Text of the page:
Worried About Outliving Your Money?

picture-of-a-birthday-cake-with-lots-of-candlesToday’s longer lifespans have some investors wondering whether they will outlive their retirement savings. According to a 2013 Stanford Study on Longevity, there is now a 50% chance that a 65 year old man will live to age 85 and a woman to age 88. Critical expenses, such as prescriptions, in-home-care and other health care expenses will also increase as we age.

In 2014, the IRS revised rules regarding Required Minimum Distributions (RMDs). This provides investors added flexibility for a portion of pre-tax retirement assets. The new rules allow for delaying taking some income payments until they are needed.

So, how do you create future lifetime income after age 70½? An annuity called a Qualified Longevity Annuity Contract (QLAC) is a deferred income annuity that allows the start date for taking income until age 85. QLACs can be funded with assets from traditional IRAs or eligible employer and government qualified plans. Note, though, that QLACs cannot be purchased using Roth or inherited IRA dollars. And only a limited amount of money can be used to buy a QLAC. Either up to 25% of the value of all your retirement assets or up to $125,000, whichever is less.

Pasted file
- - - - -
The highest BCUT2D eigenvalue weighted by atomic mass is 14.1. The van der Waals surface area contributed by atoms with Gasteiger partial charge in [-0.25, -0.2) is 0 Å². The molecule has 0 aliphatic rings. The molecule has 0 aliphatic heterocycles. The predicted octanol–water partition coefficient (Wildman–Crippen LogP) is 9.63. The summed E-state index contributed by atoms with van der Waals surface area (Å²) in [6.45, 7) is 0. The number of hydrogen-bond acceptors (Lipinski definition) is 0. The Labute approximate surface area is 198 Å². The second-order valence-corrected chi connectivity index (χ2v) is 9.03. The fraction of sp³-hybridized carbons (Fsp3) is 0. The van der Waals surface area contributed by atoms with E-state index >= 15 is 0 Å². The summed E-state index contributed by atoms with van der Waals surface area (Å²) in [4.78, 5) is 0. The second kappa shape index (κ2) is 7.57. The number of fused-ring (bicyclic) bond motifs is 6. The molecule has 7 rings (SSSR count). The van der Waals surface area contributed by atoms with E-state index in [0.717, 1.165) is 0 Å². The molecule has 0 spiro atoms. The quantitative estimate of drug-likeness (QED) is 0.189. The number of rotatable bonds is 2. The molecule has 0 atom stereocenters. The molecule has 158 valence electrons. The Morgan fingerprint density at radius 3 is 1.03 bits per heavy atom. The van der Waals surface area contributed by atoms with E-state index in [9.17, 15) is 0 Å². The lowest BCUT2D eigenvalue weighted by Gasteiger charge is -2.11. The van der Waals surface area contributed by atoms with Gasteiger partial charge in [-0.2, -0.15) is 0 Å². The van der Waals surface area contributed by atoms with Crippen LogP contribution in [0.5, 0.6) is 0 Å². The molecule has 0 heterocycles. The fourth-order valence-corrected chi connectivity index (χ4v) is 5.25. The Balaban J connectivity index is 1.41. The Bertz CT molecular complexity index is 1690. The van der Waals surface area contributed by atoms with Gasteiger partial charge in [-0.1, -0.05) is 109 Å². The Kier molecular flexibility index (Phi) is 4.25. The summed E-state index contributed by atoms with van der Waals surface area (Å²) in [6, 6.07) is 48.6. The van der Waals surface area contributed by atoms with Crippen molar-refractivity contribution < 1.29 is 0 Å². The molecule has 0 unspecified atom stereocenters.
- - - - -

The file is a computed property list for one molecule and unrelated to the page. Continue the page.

Who Might Benefit from a QLAC?

  • Investors approaching RMD age (70½) or those currently taking RMDs.
  • Investors that have existing income that will last for a number of years and do not currently need all of their RMDs for income.
  • Investors that want the flexibility to start additional income between ages 70½ and 85.

 

Who Should Not Buy a QLAC?

  • Anyone who doesn’t expect to live much past the age of 85. You can determine how long you are likely to live by using the life-expectancy calculator available at SSA.gov. (If you die before age 85, your heirs get nothing from QLAC unless you purchased a “return-of-premium” death benefit guarantee).
  • Investors with assets that provide sufficient money to live on no matter how long they live.
  • Anyone whose assets total so little that they are likely to run out before age 85. A QLAC would not make sense because that money will be needed to live on.

A Certified Financial Planner will be well versed on the benefits, costs and strategies of QLACs. Be sure to do the research due diligence, including talking to your financial planner.